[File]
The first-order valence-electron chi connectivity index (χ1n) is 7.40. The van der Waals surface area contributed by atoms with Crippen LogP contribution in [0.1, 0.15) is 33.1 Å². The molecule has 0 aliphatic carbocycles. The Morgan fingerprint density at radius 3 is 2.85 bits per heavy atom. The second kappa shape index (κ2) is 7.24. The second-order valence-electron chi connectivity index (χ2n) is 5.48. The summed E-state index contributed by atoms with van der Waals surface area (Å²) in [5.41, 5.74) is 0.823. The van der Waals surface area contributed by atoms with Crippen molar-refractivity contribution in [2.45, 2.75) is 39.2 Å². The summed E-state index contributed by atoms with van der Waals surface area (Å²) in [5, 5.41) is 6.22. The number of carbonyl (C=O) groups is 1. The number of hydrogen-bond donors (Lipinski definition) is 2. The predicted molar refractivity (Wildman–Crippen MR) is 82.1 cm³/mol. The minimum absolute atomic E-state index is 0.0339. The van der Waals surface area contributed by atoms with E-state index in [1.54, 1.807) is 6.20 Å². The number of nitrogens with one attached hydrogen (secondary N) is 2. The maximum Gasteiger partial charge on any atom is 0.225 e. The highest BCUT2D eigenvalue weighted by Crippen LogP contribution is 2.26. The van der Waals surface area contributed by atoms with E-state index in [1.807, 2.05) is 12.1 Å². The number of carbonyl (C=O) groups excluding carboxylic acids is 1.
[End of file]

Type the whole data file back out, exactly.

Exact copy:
The first-order valence-electron chi connectivity index (χ1n) is 7.40. The van der Waals surface area contributed by atoms with Crippen LogP contribution in [0.1, 0.15) is 33.1 Å². The molecule has 0 aliphatic carbocycles. The Morgan fingerprint density at radius 3 is 2.85 bits per heavy atom. The second kappa shape index (κ2) is 7.24. The second-order valence-electron chi connectivity index (χ2n) is 5.48. The summed E-state index contributed by atoms with van der Waals surface area (Å²) in [5.41, 5.74) is 0.823. The van der Waals surface area contributed by atoms with Crippen molar-refractivity contribution in [2.45, 2.75) is 39.2 Å². The summed E-state index contributed by atoms with van der Waals surface area (Å²) in [5, 5.41) is 6.22. The number of carbonyl (C=O) groups is 1. The number of hydrogen-bond donors (Lipinski definition) is 2. The predicted molar refractivity (Wildman–Crippen MR) is 82.1 cm³/mol. The minimum absolute atomic E-state index is 0.0339. The van der Waals surface area contributed by atoms with E-state index in [1.54, 1.807) is 6.20 Å². The number of nitrogens with one attached hydrogen (secondary N) is 2. The maximum Gasteiger partial charge on any atom is 0.225 e. The highest BCUT2D eigenvalue weighted by Crippen LogP contribution is 2.26. The van der Waals surface area contributed by atoms with E-state index in [1.807, 2.05) is 12.1 Å². The number of carbonyl (C=O) groups excluding carboxylic acids is 1.